In remarks made before the 45th Annual Convention of the Islamic Society of North America (ISNA), a part of the U.S. Muslim Brotherhood, ISNA President appears to imply that U.S. Muslims do not enjoy full rights as citizens. According to a report carried on Islam Online:
Addressing the event, ISNA President Ingrid Mattson called for unity and overcoming all differences. She cited the example of South Africa’s anti-apartheid movement, attributing its success to putting aside people’s theological and sectarian differences and working together for one common goal. Mattson, the first women and convert to head ISNA, believes that it will take a “unity of purpose” for Muslims to attain all their rights in the US. “Those rights they are seeking take time to achieve. You have to change people’s hearts and the laws and it is not easy to do this.”
It is not clear what rights Mattson is referring to nor does any comparison to South Africa seem appropriate. A May 2007 Pew Foundation survey indicated that despite being recent arrivals, U.S. Muslims are “highly assimilated into American society” and Muslim American income and education levels “generally mirror those of the public.” Both conclusions would appear to contradict Mattson’s statements that U.S. Muslims are denied “all their rights.”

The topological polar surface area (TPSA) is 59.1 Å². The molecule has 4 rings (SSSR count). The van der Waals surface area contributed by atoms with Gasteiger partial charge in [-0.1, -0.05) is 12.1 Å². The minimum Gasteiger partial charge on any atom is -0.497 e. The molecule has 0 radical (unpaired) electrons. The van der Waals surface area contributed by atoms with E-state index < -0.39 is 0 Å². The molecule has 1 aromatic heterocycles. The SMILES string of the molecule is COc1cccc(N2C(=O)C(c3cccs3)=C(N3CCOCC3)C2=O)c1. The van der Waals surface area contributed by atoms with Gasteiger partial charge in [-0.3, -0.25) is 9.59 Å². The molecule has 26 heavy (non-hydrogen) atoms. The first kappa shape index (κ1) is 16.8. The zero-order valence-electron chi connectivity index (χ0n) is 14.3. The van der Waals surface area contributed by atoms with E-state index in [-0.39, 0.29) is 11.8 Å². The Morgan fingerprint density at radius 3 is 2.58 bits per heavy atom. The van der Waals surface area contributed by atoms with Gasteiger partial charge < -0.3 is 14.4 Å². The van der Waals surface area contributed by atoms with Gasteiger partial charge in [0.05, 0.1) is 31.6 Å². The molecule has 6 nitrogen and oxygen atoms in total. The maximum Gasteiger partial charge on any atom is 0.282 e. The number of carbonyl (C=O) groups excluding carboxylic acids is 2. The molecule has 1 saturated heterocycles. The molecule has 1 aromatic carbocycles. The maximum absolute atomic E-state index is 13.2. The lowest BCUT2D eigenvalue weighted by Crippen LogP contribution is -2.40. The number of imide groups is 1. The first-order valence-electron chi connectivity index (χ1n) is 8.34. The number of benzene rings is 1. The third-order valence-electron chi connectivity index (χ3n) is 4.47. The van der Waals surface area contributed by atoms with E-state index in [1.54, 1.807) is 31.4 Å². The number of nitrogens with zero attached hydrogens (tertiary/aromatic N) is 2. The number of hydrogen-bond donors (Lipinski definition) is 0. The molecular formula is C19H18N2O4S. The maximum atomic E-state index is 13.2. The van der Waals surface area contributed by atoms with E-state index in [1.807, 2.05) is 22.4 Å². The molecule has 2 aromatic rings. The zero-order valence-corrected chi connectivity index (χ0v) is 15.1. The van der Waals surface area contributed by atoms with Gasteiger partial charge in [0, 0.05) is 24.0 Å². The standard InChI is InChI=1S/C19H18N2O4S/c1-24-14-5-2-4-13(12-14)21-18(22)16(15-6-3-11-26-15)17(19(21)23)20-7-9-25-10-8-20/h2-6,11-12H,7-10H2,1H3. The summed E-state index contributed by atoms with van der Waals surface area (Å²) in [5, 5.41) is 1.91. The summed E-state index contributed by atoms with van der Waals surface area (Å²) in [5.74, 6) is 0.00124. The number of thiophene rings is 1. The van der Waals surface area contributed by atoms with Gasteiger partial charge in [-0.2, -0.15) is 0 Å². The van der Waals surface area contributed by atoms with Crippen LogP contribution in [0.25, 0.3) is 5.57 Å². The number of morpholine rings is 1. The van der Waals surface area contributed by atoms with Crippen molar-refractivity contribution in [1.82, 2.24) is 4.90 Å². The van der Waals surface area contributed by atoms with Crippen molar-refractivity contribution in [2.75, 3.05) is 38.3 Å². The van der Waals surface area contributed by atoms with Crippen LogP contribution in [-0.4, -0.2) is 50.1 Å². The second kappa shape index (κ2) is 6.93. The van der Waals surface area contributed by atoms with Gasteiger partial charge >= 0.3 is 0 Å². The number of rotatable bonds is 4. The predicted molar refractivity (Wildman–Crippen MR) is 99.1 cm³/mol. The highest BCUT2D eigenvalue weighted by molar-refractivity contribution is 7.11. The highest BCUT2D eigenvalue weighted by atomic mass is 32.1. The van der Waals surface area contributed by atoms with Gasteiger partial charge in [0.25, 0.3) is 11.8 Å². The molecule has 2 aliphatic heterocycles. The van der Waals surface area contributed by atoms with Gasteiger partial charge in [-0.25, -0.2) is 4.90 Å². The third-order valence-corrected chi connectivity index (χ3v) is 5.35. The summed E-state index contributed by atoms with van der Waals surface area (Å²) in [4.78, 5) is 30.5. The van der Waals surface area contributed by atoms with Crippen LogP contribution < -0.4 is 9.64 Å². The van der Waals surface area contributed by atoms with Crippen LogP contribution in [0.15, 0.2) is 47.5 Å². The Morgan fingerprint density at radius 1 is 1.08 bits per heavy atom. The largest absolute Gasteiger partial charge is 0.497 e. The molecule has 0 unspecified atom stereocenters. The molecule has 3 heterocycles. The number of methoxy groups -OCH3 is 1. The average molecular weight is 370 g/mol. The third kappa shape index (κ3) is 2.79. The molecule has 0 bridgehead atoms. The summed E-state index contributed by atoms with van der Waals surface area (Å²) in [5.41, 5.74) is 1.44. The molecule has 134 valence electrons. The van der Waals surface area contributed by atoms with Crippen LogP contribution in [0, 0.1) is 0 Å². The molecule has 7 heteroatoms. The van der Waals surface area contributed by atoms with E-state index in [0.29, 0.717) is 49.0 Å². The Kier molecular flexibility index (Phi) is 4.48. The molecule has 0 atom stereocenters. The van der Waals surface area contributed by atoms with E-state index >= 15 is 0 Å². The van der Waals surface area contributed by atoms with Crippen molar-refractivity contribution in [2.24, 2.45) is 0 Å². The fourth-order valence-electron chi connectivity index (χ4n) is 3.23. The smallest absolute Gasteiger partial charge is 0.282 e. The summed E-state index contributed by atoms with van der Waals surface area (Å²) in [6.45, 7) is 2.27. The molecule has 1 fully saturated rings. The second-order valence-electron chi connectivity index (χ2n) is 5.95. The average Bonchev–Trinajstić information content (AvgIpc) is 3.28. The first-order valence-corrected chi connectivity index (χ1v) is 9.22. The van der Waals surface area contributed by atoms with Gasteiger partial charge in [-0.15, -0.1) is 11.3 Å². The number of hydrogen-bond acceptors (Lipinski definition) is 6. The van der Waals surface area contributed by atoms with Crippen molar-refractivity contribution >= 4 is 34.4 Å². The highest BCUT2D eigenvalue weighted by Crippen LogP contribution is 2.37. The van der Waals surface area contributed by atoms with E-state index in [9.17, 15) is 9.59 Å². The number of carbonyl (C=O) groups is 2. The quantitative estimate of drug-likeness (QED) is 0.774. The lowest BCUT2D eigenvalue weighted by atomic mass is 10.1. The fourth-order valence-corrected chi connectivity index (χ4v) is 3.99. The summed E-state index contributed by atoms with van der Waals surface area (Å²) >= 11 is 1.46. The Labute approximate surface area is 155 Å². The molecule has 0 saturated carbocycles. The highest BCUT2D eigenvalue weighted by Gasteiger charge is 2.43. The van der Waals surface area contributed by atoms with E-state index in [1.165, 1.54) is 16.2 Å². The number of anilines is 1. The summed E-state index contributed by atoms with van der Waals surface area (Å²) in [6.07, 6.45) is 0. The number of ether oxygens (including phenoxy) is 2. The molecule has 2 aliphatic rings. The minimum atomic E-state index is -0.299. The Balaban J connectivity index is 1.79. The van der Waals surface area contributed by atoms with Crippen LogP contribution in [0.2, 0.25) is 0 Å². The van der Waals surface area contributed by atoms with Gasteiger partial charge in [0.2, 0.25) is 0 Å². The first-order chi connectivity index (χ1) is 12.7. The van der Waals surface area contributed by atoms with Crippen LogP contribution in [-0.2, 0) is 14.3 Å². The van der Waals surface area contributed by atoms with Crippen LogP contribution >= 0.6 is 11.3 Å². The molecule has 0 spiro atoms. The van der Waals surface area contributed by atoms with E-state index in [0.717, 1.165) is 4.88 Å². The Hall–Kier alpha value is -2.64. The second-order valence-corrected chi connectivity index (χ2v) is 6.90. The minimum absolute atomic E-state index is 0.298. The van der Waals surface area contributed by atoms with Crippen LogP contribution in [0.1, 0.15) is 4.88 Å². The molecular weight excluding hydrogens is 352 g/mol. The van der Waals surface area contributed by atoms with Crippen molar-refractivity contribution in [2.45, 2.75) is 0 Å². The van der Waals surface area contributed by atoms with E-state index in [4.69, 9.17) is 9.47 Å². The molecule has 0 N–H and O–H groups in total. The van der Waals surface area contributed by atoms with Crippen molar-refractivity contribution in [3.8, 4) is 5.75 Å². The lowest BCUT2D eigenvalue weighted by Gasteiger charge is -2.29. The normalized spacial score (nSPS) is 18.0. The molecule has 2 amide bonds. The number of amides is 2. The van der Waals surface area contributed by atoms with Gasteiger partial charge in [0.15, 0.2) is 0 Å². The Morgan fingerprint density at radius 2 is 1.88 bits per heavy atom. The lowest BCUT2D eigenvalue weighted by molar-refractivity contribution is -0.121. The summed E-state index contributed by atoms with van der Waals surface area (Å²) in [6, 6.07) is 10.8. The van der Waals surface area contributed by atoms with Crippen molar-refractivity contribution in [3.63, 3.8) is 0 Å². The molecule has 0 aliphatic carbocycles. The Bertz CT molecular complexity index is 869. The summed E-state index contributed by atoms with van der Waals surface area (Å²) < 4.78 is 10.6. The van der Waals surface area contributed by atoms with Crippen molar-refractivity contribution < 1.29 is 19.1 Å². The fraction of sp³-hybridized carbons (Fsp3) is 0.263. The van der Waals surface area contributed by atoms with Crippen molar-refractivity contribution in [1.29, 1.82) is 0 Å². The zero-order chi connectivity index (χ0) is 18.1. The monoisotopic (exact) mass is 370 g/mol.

U.S. Brotherhood groups generally attempt to foster a sense of grievance in the U.S. Muslim community. One of the major themes of this effort is the near constant assertion that U.S. anti-terrorism efforts are in fact a “war on Islam.” Another way in which the U.S. Brotherhood attempts to manufacture grievances is the claim that U.S. Muslims are the victims of a rising wave of hate crimes. Investigative research has determined that the Council on American Islamic Relations (CAIR), another part of the U.S. Muslim Brotherhood, routinely manipulates its statistics in this regard. It would appear that Mattson’s statements are yet another attempt to build support for the U.S. Brotherhood by continuing this sense of grievance.